Welcome to the first episode of season 3 of the 360 podcast! In this time of returning to in-person instruction during the global COVID pandemic, we chat with Brian Simmons, a mindfulness teacher and educational leader from Manhatten, NY. We discuss ways that we can use mindfulness and meditation to help us teach and learn well through this uncertain time.
About Brian Simmons from brian-simmons.org:
“I was an award-winning writer/producer for Comedy Central, and was suddenly struck down with a 10-year debilitating illness that changed my life trajectory. It sucked, but it was totally worth it.
Along the way, I learned very deep lessons about how Mindfulness and ancient wisdom can help a person exactly when they need it most – when life doesn’t cooperate. Today, I am an educational leader and mindfulness teacher in NYC, and I use this experience to relate directly to real people with no time for nonsense.
Regardless if you are a skeptic, seeker, educator or student of any age. When I was first introduced to meditation culture in the 90’s it made me cringe. It still does sometimes, but the practice of Mindfulness changed my life. And, it blew my mind. I believe it will do the same for you.
I’ve spent decades practicing fiercely with some of the best meditation teachers on earth. I’ve completed teacher training at the Center for Mindfulness at UMASS Medical College and am a graduate of the Community Dharma Leaders program at Spirit Rock Meditation Center in Woodacre, CA. I also serve on the teacher’s council at NY Insight Meditation Center in Manhattan and am a meditation teacher on the 10% Happier App. I’ve learned powerful techniques and perspectives that work, and I love sharing them with people.”
I’m planning out my start of year classes and it’s just beginning to hit me that I can’t do group work in the same way, and I can’t walk around the class in the same way, and I won’t be able to help a student in quite the same way. Students will be wearing masks, and will be sitting 6ft apart. With a strong belief in learning being a social activity, this semester is going to be like no other.
However, my priorities remain fairly consistent, although how it looks will be different this year, especially as I may need to be able to pivot between in-person and virtual learning for the foreseeable future. They are:
To give the students a positive and engaging experience of learning mathematics
To help students learn collaboratively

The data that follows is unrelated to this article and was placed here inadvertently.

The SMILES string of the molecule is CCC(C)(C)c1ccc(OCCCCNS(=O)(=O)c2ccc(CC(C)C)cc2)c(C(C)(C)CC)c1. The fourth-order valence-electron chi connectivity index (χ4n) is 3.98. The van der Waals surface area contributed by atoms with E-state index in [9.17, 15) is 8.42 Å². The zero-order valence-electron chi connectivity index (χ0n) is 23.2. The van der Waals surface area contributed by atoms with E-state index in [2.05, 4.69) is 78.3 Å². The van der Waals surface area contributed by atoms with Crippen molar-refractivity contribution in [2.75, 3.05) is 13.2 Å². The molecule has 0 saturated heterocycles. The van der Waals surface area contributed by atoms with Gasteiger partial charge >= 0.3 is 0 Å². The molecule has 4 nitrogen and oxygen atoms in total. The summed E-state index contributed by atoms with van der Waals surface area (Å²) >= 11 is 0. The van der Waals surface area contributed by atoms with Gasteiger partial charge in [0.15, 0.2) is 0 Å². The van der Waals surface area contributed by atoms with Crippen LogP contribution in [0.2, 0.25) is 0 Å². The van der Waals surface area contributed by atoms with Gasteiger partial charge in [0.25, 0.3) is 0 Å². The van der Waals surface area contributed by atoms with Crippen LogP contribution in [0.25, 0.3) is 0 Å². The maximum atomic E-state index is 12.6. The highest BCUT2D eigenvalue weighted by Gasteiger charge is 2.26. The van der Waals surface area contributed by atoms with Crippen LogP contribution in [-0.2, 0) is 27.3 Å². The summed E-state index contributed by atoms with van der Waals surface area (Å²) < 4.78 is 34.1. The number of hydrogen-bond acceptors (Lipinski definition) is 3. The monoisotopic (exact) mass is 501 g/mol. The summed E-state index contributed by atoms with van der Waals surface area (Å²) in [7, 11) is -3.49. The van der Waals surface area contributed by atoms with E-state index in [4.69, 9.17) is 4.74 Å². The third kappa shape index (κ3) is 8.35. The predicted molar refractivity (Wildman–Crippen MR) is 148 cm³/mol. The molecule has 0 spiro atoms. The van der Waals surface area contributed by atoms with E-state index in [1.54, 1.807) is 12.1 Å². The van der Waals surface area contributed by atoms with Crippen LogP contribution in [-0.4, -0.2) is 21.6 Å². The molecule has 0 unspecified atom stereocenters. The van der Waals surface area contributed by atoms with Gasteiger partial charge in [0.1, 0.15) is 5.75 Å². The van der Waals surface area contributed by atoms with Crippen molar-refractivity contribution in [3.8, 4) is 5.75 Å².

To help students to become learners, reflecting on their own progress and being able to adapt accordingly
In summary, my priorities for the year, whether in person or through the computer, are Connection and Reflection.
Connection: This will be especially true if we end up going fully online, but the more ways the students can connect with each other the better the learning will be.
Reflection: This has always been important, but in a time where we can not really meet with students one-on-one, we have to get creative in terms of helping students to reflect on their own learning.
Here are some tools that I will be using for student connection and reflection in the coming weeks:
Flipgrid is a k12 social platform where students can share videos with each other and with their teacher in a safe and transparent way. This is a great tool for general introductions, class social interactions, or creating reflection videos for assignments.
With some phenomenal options for sharing thinking between students and giving teachers full access, Desmos Activity Builder is a must-have in the connected math classroom. You can use one of the pre-designed activities from Desmos or other teachers (use this google search for better results from other teachers), or you can design your own from scratch, or using their hugely helpful templates.
They have taken follow-up discussions to the next level with tools to show aggregated and individual responses, as needed. You can anonymize names, or show named responses.
Desmos has put together some great webinars for you to get quickly up to speed on how it all works. And, it’s all completely free!
Designed by Mr. Craig Barton himself, Diagnostic Questions is a free tool that will give you some great data from multiple choice questions that you can set for students. I like that this software has the option to ask students to submit a summary of their thinking and not just to click on the ‘correct’ answer. This tool is easy to use, set up, and is completely free, giving you a lot of information on student mastery.
ASSISTments is a similar program that is more US based questions.
I reviewed Classkick a while ago, and although I haven’t used this for a while, it could be a great way to seamlessly transition between in-class and virtual learning. You can see all students working live on an assignment, giving them live feedback. There is the option for students to help other students, and with a pro account, you can export grade data, as needed.